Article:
Notes from the March 4, 2002 Regents Meeting
by George Zamora
SOCORRO, N.M., March 6, 2002 -- With the unanimous approval of New Mexico Tech's governing board, three buildings on the university's campus -- two existing ones and one yet to be constructed -- will now bear the names of three of New Mexico's most prominent statesmen.
The New Mexico Tech Board of Regents voted on Monday, March 4, to name the university's 54,000-square-foot main library building the "Joseph R. Skeen Library" in honor of U.S. Representative Joe Skeen.
In addition, the regents also approved proposals submitted by the New Mexico Tech Office for Advancement to name the school's year-old student apartment complex the "Ben D. Altamirano Student Apartments" and the planned student services building the "Joseph A. Fidel Student Services Center."
State senators Altamirano and Fidel, along with Congressman Skeen, were cited by Tech administrators for their longstanding support and contributions to New Mexico Tech.
Dedication ceremonies for the newly named campus buildings are planned for sometime later this year.
In other matters presented to the board, New Mexico Tech President Daniel H. López told regents that ". . . despite being faced with a difficult financial situation, state legislators still managed to be responsive to the needs of higher education" during the recently concluded state legislative session.
In particular, President López said that, pending Governor Johnson's approval, New Mexico Tech stands to benefit from several new capital funding projects on campus, including $4 million more to begin construction on the $12 million Fidel Student Services Center, $3 million for infrastructure improvements, and almost $800,000 for remodeling the Jones and Kelly buildings, as well as $1 million for matching endowment funds and $50,000 for enhancing the Skeen Library's collection.
López also informed the university's governing board that New Mexico Tech recently was designated by the National Security Agency as a Center of Academic Excellence in Information Assurance Education, one of only 23 universities across the country to be awarded this distinction.
"Our being named to this select group--which includes other distinguished universities such as Carnegie-Mellon, Georgia Tech, Purdue, and Stanford--highlights New Mexico Tech's commitment to education and research in the field of information assurance and information systems security and speaks highly of our university's Information Technology (IT) degree program and related Institute for Complex Additive Systems Analysis (ICASA)," López said.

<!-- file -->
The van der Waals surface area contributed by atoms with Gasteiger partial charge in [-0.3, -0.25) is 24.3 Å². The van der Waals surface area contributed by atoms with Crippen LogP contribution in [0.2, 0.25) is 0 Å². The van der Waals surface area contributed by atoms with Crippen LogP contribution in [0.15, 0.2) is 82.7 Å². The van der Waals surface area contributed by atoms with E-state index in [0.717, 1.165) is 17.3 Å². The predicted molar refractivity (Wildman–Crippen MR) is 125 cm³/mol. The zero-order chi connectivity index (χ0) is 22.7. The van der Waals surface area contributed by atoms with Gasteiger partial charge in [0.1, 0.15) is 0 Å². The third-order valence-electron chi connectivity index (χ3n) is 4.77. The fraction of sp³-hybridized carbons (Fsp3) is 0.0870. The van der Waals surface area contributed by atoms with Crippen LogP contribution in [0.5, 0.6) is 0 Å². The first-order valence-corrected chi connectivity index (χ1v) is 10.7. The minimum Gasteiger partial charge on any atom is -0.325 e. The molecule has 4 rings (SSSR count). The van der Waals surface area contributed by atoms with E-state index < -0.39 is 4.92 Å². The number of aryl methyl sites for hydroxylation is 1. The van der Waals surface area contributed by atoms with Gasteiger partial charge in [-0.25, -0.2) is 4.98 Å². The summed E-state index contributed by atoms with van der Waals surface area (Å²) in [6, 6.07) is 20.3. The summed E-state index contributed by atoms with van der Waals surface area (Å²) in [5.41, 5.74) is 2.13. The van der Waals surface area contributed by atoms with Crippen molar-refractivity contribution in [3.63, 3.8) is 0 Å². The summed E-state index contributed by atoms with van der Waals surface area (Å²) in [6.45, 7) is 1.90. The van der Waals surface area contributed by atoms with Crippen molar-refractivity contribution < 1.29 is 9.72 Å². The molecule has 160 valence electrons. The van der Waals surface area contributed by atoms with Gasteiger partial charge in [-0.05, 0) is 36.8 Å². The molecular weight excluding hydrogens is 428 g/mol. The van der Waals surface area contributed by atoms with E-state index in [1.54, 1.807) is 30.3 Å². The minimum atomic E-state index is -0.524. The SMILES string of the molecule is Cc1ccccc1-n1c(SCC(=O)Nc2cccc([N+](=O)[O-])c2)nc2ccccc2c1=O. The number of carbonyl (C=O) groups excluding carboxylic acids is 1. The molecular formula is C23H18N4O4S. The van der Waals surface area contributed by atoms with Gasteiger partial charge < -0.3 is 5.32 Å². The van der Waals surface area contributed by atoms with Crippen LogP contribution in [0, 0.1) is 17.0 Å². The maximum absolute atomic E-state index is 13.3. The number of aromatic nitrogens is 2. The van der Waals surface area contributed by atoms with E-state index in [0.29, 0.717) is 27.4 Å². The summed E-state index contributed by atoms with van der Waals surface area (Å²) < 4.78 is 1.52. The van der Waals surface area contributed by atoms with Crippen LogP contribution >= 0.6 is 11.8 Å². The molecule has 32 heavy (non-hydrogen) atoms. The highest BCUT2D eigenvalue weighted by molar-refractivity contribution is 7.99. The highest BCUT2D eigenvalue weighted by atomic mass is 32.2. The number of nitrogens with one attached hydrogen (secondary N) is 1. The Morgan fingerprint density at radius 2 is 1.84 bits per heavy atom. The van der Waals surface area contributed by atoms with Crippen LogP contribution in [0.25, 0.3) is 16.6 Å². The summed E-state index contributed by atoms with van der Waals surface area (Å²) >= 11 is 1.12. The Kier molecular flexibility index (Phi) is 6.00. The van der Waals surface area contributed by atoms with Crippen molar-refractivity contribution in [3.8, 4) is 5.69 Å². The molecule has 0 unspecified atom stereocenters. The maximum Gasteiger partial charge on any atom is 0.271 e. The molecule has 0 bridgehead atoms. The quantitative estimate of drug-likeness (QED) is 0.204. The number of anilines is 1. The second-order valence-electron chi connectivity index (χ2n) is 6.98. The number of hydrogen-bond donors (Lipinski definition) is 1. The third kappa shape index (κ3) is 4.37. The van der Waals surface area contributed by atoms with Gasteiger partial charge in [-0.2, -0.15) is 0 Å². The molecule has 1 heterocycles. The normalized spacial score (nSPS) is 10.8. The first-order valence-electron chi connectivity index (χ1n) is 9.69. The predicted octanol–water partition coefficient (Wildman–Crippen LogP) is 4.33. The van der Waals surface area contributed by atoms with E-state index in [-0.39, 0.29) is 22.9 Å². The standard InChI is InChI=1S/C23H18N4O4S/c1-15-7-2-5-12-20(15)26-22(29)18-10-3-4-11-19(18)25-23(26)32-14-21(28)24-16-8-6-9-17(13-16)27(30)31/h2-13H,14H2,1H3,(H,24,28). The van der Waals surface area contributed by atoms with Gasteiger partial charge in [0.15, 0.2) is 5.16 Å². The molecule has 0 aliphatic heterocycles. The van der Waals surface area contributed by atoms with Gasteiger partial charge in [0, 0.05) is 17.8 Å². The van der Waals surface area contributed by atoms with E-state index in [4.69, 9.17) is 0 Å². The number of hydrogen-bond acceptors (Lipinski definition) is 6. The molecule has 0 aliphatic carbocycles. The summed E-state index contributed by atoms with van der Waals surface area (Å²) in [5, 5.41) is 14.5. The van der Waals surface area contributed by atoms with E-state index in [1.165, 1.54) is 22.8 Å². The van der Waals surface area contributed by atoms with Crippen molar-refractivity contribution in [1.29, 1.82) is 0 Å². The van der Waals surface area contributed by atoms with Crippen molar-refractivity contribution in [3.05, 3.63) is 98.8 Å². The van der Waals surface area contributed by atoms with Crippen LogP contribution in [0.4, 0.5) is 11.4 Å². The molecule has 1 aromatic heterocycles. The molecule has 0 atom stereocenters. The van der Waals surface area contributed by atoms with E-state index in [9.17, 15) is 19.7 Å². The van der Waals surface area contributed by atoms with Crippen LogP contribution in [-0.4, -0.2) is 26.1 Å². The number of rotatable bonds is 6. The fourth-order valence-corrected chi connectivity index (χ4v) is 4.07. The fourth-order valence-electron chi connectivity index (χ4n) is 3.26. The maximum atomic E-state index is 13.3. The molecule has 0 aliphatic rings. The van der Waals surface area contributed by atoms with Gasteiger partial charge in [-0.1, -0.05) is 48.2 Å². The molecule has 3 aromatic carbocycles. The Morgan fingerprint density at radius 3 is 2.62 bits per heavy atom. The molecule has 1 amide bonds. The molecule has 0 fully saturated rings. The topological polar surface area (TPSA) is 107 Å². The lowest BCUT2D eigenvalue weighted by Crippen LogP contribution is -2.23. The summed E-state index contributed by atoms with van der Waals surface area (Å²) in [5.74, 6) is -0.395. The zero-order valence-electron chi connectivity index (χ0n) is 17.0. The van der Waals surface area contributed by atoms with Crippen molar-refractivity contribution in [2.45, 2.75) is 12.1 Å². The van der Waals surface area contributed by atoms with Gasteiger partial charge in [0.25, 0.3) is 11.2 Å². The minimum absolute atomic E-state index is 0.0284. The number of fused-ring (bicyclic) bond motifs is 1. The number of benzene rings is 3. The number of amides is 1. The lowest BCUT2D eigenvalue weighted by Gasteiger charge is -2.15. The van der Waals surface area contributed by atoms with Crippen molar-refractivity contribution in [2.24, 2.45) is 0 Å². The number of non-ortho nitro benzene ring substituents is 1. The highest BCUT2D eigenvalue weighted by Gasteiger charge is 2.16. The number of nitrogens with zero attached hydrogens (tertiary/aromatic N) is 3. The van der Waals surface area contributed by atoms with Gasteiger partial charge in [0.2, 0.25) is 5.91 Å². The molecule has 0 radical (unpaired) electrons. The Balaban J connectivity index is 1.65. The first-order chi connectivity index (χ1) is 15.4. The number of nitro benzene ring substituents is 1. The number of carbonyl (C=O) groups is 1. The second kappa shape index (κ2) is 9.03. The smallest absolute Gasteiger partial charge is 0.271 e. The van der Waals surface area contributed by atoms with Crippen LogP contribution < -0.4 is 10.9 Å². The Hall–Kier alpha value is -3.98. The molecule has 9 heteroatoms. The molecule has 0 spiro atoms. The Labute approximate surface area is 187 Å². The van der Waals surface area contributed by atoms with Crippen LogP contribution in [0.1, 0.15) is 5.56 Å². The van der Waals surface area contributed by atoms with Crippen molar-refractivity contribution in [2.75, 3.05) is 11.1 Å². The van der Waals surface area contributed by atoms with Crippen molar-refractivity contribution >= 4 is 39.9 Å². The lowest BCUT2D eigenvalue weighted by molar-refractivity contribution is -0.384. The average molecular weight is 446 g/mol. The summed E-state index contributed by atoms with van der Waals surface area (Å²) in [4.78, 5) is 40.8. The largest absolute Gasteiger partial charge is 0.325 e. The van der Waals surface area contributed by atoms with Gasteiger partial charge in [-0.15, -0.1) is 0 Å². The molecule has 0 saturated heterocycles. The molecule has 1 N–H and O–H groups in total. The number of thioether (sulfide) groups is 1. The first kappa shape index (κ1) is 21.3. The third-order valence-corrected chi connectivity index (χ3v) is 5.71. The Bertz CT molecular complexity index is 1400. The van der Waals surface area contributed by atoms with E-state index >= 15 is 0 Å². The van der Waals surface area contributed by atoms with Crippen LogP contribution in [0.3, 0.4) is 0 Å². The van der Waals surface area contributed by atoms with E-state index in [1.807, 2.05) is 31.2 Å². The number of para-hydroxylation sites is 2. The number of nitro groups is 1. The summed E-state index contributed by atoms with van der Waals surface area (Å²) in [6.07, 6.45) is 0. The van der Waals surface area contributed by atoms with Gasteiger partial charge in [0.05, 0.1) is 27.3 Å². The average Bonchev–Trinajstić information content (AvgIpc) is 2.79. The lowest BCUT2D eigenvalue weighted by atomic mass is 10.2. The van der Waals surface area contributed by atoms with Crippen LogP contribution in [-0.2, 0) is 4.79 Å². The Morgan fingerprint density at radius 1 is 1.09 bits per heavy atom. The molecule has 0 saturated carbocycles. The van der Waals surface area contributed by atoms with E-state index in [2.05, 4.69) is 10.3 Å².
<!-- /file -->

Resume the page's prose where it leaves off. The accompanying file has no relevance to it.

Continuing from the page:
"In addition, this new designation will assist us in seeking additional federal funding for this type of critically important research," he added.
In other matters considered at its monthly meeting, the New Mexico Tech Board of Regents approved the following measures:
- officially conferring degrees on candidates who completed their degree requirements in December 2001;
- the dual-appointment of Lorie M. Liebrock to the full-time faculty position of assistant professor of computer science and part-time research position with ICASA;
- the appointment of Lewis Land to the full-time research position of hydrologist with New Mexico Tech's new National Cave and Karst Research Institute in Carlsbad;
- the granting of emeritus status to David R. Arterburn, a professor of mathematics at New Mexico Tech for the past 35 years who recently announced his impending retirement; and
- the election of new officers for the New Mexico Tech Board of Regents, resulting in Ann Murphy Daily serving as president and Randall Horn as vice president/secretary/treasurer.
An additional report to the regents, delivered by Marisa Wolfe, coordinator of the New Mexico Tech Community College, and Bob Boston, Distance Education Projects and Development, gave the board an extensive update on Tech's Distance Education programs.